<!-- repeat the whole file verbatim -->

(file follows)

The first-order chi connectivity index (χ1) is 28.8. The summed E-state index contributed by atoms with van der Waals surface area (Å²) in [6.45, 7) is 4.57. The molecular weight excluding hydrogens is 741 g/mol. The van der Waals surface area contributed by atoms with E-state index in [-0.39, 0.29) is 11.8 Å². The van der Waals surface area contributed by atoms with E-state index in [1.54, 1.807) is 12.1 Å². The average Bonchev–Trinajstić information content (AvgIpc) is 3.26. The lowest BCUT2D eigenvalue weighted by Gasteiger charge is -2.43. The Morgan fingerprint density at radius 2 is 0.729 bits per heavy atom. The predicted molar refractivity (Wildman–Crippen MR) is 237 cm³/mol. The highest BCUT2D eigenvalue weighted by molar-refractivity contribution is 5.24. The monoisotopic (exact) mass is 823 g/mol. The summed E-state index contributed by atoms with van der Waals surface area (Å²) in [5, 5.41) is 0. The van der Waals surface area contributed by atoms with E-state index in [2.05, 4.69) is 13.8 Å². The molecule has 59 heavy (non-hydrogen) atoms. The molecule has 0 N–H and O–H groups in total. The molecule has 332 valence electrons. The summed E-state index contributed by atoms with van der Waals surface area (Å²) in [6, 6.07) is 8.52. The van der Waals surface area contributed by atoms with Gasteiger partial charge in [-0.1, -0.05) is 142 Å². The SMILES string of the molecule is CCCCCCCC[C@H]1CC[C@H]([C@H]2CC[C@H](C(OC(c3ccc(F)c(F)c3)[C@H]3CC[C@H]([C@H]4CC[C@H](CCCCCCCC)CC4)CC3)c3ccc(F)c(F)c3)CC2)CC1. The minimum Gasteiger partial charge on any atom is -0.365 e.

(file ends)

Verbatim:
The first-order chi connectivity index (χ1) is 28.8. The summed E-state index contributed by atoms with van der Waals surface area (Å²) in [6.45, 7) is 4.57. The molecular weight excluding hydrogens is 741 g/mol. The van der Waals surface area contributed by atoms with E-state index in [-0.39, 0.29) is 11.8 Å². The van der Waals surface area contributed by atoms with E-state index in [1.54, 1.807) is 12.1 Å². The average Bonchev–Trinajstić information content (AvgIpc) is 3.26. The lowest BCUT2D eigenvalue weighted by Gasteiger charge is -2.43. The Morgan fingerprint density at radius 2 is 0.729 bits per heavy atom. The predicted molar refractivity (Wildman–Crippen MR) is 237 cm³/mol. The highest BCUT2D eigenvalue weighted by molar-refractivity contribution is 5.24. The monoisotopic (exact) mass is 823 g/mol. The summed E-state index contributed by atoms with van der Waals surface area (Å²) in [5, 5.41) is 0. The van der Waals surface area contributed by atoms with E-state index in [2.05, 4.69) is 13.8 Å². The molecule has 59 heavy (non-hydrogen) atoms. The molecule has 0 N–H and O–H groups in total. The molecule has 332 valence electrons. The summed E-state index contributed by atoms with van der Waals surface area (Å²) in [6, 6.07) is 8.52. The van der Waals surface area contributed by atoms with Gasteiger partial charge in [-0.1, -0.05) is 142 Å². The SMILES string of the molecule is CCCCCCCC[C@H]1CC[C@H]([C@H]2CC[C@H](C(OC(c3ccc(F)c(F)c3)[C@H]3CC[C@H]([C@H]4CC[C@H](CCCCCCCC)CC4)CC3)c3ccc(F)c(F)c3)CC2)CC1. The minimum Gasteiger partial charge on any atom is -0.365 e.